Jupiter Ascending

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(2015) ★½

Sky Box Office: PREMIERE Monday 29 June, 8.30am

“Tonight, the sky is completely full of miracles…” Mila Kunis is Jupiter Jones, born on a boat in mid-Atlantic, without a home, without a country, without a father. He was an astrologist murdered by hoodlums while attempting to save his beloved telescope (and his heavily pregnant wife). He was the one who named Jupiter after ‘the biggest and most beautiful planet in our solar system’. Working as a cleaner in Chicago, Jupiter calls herself an alien. An illegal Russian immigrant, she means. The real aliens, watching Earth from afar like Greek gods, have big plans for her. Mainly to get her out of the way of their big plans for Earth, a farming resource used for refilling their eternal life gene pool. Yep, it’s shallow. Mila’s the unwitting gene queen of Abrasax, rescued from a hit-squad in the nick of time by mutant dog-boy Channing Tatum. A feat he’ll need to repeat a fair few times before Mila’s mission is over. “Just call me Jupe,” she says when people (and other things) address her as ‘your majesty’. At which point, Warner Bros executives might’ve been thinking ‘Just call us dupes’. They’ve backed the Wachowski siblings through thin box-office (Speed Racer) and thick scripts (Cloud Atlas) since the completion of their blockbusting Matrix trilogy. Even the Wachowskis recognise they’ve been lucky. “People at studios have been interested in our crazy, strange brand of complexity. And we’ve been allowed to keep making them. Will that continue? Probably not,” admitted Andy Wachowski soon after Jupiter Ascending opened and shortly before his sister Lana’s 50th birthday in June. Not sure muddled ‘Mars in conjunction with Uranus’ incoherence counts as ‘complexity’ but, with gizmos and gimmicks galore, Jupiter Ascending’s plenty crazy – daft’s the same as crazy, right? If Wes Anderson ever made a sci-fi movie, it might look like this overdressed folly. The script, though – that’s strictly dumbed-down Dune (and look how well that turned out on film). This isn’t sci-fi, it’s Syfy, a pile of familiar fantasy film plot points toned down and tarted up airy fairycake fashion. Terry Gilliam has an irrelevant cameo as a bumbling bureaucrat because, you know, he made Brazil back in the day. But the Wachowskis aren’t revisiting Brazil here. They’re resurrecting Ice Pirates. The main villain is the mumbling immortal who owns the Earth, Eddie Redmayne (who also owns an Oscar). He plays it drearily straight, which makes him look ridiculous. Quite a feat, in this set-up.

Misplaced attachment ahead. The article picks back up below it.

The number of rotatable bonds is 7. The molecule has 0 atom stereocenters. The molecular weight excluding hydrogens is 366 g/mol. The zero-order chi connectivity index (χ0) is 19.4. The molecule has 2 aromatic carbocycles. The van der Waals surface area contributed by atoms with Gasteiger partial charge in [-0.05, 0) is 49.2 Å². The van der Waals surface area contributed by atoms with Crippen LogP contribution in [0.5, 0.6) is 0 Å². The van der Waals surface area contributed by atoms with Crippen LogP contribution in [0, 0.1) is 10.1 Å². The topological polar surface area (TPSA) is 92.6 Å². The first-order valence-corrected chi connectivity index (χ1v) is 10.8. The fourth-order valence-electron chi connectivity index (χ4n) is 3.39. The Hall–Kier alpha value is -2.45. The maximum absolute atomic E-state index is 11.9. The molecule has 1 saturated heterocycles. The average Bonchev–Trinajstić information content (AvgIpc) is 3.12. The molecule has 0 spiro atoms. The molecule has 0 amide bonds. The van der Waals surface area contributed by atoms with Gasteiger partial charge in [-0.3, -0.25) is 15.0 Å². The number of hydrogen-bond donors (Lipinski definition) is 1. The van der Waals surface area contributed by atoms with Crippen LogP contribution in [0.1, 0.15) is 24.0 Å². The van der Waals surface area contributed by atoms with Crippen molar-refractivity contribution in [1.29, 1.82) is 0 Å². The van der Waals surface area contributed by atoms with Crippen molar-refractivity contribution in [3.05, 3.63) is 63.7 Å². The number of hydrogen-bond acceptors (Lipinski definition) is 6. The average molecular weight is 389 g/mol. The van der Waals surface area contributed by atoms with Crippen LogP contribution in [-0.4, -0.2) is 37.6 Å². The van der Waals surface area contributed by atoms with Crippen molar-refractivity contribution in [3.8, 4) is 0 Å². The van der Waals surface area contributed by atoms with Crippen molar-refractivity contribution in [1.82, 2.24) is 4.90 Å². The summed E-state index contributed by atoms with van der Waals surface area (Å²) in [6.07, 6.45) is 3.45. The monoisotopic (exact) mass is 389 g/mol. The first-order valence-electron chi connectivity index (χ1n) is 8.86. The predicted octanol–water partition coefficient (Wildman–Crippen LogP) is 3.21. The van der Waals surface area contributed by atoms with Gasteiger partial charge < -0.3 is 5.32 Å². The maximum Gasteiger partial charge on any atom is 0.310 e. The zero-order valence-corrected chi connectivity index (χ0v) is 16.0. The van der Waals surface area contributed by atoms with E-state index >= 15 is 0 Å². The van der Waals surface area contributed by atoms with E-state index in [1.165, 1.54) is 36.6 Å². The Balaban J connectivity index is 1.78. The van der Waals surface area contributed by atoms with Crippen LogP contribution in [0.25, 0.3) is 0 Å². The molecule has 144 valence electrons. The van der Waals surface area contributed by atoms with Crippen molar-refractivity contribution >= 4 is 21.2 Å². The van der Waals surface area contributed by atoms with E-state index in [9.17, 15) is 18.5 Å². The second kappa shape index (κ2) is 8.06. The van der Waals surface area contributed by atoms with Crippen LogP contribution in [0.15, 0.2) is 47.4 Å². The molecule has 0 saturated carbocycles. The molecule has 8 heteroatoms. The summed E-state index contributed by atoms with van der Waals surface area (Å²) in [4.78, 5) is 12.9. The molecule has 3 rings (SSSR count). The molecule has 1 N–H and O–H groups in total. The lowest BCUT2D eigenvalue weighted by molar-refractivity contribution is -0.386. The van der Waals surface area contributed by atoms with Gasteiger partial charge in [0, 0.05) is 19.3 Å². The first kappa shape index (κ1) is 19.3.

Certificate: 12

Duration: 128min

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